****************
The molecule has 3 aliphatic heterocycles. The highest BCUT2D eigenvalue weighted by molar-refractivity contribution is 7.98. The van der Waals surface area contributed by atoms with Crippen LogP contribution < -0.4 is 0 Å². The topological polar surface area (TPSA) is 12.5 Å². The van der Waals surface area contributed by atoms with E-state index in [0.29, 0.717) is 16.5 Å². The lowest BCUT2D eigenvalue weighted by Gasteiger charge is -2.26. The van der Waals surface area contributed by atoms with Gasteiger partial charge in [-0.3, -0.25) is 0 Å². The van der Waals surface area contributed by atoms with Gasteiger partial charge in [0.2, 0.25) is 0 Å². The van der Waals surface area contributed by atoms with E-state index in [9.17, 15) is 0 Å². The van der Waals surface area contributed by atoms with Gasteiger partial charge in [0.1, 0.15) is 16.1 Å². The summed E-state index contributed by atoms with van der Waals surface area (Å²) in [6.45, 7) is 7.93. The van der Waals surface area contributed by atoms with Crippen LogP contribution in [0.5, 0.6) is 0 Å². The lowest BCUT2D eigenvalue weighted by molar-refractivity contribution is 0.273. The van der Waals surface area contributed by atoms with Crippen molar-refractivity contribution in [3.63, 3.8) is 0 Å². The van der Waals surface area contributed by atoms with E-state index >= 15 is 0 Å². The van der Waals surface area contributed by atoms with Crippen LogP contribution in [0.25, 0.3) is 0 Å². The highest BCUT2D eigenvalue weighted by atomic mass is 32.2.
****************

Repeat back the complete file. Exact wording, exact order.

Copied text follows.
The molecule has 3 aliphatic heterocycles. The highest BCUT2D eigenvalue weighted by molar-refractivity contribution is 7.98. The van der Waals surface area contributed by atoms with Crippen LogP contribution < -0.4 is 0 Å². The topological polar surface area (TPSA) is 12.5 Å². The van der Waals surface area contributed by atoms with E-state index in [0.29, 0.717) is 16.5 Å². The lowest BCUT2D eigenvalue weighted by Gasteiger charge is -2.26. The van der Waals surface area contributed by atoms with Gasteiger partial charge in [-0.3, -0.25) is 0 Å². The van der Waals surface area contributed by atoms with Gasteiger partial charge in [0.2, 0.25) is 0 Å². The van der Waals surface area contributed by atoms with E-state index in [9.17, 15) is 0 Å². The van der Waals surface area contributed by atoms with Gasteiger partial charge in [0.1, 0.15) is 16.1 Å². The summed E-state index contributed by atoms with van der Waals surface area (Å²) in [6.45, 7) is 7.93. The van der Waals surface area contributed by atoms with Crippen LogP contribution in [0.5, 0.6) is 0 Å². The lowest BCUT2D eigenvalue weighted by molar-refractivity contribution is 0.273. The van der Waals surface area contributed by atoms with Crippen molar-refractivity contribution in [3.63, 3.8) is 0 Å². The van der Waals surface area contributed by atoms with E-state index >= 15 is 0 Å². The van der Waals surface area contributed by atoms with Crippen LogP contribution in [0.25, 0.3) is 0 Å². The highest BCUT2D eigenvalue weighted by atomic mass is 32.2.